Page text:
The research was also based on their communication with colleagues in South Africa and Australia, verifying thatonly in the Golfo Nuevo and in the Golfo San José do the attacks occur.With this concept we coexist without the situation having changed too much ...

We talked about the experiment, which has already been widely publicized; it was carried out at sea and on land and started in 2005; in principle they observed the frequency of attacks, for that purposeWe partner with tourism companies, with one of our observers at each whale watching trip. El Doradillo was the place for observations from land, and embarked it was in Puerto Pirámides; we analyze the rate and intensity of attack (how many pecks per unit of time). The experimental test on seagull management, proposed by the administration of the province, was to eliminate individual seagulls associated with the whales; this position generated controversy… we wondered if it would make sense… it would have been about 100, 200, 300 specialist seagulls that attacked some whales and not all, since first we had to know if only a few “specialist” seagulls attack the whales, or if on the contrary all had the potential to do so, but it is not an appropriate practice for seagulls. At the same time, social pressure was growing, also from whaling companies, on the grounds that visitors want to see whales in a "pristine" environment and the permanent attacks of seagulls, undermine the quality of the watching experience.

In 2013, an intervention plan was developed to eliminate problem individuals, treating only attacking gulls, under the assumption that not all do. There were three years of selective elimination, a phenomenon of “you off " For the spanish people.Three thousand seagulls were shot with expert shooters from the security forces, who used shotguns and bullets to hunt ducks ... some individuals were extracted, while others arrived. During the resting stage, the frequency of attacks decreased markedly. This management only had an impact in Puerto Pirámides, while in El Doradillo there were no differences. When the experiment was over, everything went back to the way it was before.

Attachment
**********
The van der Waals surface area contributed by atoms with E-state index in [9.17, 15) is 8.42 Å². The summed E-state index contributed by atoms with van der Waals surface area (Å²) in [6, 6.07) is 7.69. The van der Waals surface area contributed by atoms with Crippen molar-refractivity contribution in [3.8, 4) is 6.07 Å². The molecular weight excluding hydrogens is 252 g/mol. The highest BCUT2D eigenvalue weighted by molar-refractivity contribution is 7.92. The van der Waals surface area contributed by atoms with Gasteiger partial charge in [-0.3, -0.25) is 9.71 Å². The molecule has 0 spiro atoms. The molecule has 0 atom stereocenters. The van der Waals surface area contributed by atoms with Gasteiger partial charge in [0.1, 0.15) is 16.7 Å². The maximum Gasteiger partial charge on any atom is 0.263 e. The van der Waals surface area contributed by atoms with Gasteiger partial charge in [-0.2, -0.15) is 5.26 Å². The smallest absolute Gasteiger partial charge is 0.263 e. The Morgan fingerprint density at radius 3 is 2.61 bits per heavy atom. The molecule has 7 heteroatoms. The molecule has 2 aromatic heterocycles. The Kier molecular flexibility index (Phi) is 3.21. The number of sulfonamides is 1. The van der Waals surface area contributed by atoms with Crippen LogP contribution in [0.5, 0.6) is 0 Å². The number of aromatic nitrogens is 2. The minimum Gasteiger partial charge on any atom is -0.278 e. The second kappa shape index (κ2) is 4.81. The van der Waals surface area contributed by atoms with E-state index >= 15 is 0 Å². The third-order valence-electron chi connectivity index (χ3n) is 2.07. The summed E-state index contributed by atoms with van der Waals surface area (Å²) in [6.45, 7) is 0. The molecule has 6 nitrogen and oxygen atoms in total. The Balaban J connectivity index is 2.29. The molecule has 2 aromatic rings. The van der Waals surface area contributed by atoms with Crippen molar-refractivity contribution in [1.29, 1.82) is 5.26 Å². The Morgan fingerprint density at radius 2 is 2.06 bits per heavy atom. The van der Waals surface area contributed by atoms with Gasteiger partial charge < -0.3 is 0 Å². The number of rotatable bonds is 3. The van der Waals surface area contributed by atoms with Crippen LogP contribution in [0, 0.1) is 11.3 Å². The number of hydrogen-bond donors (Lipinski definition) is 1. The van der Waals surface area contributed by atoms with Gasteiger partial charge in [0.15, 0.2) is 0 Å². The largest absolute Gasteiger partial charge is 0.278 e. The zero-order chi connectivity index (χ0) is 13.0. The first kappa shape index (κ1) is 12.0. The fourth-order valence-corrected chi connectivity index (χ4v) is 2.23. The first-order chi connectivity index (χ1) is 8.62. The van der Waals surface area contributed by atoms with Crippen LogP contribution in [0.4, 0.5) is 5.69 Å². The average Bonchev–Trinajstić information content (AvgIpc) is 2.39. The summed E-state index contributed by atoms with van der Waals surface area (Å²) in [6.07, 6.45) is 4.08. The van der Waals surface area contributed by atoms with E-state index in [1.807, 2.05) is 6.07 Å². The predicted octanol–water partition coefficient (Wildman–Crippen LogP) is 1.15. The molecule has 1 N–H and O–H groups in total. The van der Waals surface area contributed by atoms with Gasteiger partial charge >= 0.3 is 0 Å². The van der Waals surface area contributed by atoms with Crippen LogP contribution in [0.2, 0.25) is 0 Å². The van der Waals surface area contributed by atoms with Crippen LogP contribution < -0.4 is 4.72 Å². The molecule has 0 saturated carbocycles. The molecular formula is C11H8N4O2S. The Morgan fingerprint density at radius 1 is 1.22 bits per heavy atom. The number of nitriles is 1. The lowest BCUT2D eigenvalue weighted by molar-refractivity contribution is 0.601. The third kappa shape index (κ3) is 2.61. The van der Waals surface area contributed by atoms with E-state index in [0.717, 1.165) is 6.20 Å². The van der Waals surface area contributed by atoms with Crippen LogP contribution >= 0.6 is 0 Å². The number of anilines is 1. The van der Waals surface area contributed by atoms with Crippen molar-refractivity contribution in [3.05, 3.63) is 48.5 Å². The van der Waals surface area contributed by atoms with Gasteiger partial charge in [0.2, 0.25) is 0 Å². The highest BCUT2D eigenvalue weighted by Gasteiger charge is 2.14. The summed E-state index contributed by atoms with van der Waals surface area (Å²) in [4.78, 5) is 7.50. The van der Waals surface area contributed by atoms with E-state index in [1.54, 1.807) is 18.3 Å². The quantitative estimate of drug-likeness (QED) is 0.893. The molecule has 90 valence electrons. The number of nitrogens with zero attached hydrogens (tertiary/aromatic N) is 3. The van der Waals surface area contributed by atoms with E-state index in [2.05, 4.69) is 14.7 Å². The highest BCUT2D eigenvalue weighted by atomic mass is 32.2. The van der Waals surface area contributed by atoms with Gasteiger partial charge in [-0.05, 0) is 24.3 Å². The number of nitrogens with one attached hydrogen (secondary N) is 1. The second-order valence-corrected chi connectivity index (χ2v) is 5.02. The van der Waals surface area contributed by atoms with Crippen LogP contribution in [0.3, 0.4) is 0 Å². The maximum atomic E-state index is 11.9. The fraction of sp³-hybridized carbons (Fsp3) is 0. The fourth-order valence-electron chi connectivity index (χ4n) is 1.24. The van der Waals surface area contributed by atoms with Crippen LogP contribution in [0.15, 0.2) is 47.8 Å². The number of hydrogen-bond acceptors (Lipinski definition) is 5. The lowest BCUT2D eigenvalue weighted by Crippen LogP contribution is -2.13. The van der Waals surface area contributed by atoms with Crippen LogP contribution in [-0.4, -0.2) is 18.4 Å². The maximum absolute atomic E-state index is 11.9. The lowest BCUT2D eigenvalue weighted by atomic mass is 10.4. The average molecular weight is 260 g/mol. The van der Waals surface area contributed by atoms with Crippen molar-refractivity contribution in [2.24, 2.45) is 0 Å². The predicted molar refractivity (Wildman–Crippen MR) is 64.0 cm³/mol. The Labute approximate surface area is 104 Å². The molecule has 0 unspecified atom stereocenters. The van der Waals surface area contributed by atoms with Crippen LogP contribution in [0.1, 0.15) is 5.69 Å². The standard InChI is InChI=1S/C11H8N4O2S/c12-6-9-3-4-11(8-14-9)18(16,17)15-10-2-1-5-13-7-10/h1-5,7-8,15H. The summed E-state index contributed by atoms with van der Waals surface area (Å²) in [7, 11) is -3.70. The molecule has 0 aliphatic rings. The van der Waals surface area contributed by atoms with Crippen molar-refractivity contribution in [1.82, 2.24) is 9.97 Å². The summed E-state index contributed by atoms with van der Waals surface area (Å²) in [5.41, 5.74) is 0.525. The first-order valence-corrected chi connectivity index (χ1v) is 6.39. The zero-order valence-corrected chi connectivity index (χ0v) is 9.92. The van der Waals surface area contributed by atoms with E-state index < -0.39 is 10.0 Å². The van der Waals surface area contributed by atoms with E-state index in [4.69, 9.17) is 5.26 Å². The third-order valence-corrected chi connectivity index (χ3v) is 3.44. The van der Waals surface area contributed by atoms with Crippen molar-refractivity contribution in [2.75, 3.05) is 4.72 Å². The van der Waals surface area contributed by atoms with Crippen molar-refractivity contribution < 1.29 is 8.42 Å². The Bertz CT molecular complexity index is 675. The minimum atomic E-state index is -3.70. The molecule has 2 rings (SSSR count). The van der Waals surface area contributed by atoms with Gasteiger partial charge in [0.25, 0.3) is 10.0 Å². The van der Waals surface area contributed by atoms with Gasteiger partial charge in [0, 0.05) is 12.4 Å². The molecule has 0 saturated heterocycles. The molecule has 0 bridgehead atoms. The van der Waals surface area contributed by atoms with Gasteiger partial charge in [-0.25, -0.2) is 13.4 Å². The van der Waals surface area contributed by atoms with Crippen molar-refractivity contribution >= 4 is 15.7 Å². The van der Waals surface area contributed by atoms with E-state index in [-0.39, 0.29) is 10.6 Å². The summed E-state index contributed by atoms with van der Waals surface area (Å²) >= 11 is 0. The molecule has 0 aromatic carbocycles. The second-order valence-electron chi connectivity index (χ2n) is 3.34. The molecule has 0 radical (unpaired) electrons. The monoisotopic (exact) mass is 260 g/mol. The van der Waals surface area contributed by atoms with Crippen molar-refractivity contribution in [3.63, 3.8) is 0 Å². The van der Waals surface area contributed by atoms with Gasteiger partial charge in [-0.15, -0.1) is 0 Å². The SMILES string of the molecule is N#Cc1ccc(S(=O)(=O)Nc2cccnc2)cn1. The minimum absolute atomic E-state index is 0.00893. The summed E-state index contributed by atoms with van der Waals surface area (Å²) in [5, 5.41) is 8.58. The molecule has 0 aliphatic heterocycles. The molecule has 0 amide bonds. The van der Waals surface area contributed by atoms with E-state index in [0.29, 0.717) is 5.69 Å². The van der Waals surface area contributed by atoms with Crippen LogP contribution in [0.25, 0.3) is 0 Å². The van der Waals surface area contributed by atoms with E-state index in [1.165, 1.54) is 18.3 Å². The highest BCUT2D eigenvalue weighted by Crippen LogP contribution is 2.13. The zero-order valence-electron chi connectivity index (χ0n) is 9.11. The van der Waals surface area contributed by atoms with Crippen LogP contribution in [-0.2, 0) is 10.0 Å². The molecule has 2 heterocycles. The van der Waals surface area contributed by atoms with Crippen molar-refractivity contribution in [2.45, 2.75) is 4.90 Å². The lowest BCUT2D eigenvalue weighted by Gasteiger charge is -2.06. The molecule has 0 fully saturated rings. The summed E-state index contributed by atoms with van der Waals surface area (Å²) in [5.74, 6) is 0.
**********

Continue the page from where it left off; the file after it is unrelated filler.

Dr. Bertellotti stated thatThere are other less bloody methods, because shooting is not a solution, they can be controlled in a non-agonizing way.It canintervene in the colonies of gulls in which there are up to thousands of pairs reproducing, intervene on the nests, on the eggs, infertilizing them ... in this way, no chicks would be produced ... but it would have to be done for at least ten years to see a reduction in the seagull population ... These methods are complex to implement with poorly trained human resources, with limited financial resources and with the probability of other environmental problems arising.

(By the way, these days, this method is being used in Madrid to eliminate hundreds of parrots, of Argentine origin, which have become a plague in the Spanish capital.)

The scientist commented at the end of our interview, thatArgentina is a signatory of the International Whaling Commission, with a representative from the Foreign Ministry. The purpose is to maintain the moratorium on whaling, which is now as in "stand by", every year it is discussed if the ban is lifted ... and with the right whale there are no definitions because there is a lot of pressure ... The population argument wielded by Argentina, which considers that the population has not yet finished recovering is ancient ... there are nine thousand whales in the world, there are many more than the initial 300-500 and they are not in danger of extinction. The reality is that live whales have a special meaning for our culture, regardless of their abundance (or scarcity) so people and scientists are opposed to their hunt. This ethical argument about the population is currently proposed by Australia.

The meeting ended in front of the sea, while a few whales jumped and moved on the surface under a bright spring sun.

By Prof. Marilina Scarlata
Director of Scientific Dissemination Association Friends of National Parks
Member of the Education and Communication Commission (CEC- IUCN)

Video: PATAGONIA: Swimming with Sea Lions and Whale Watching in Argentina (October 2020).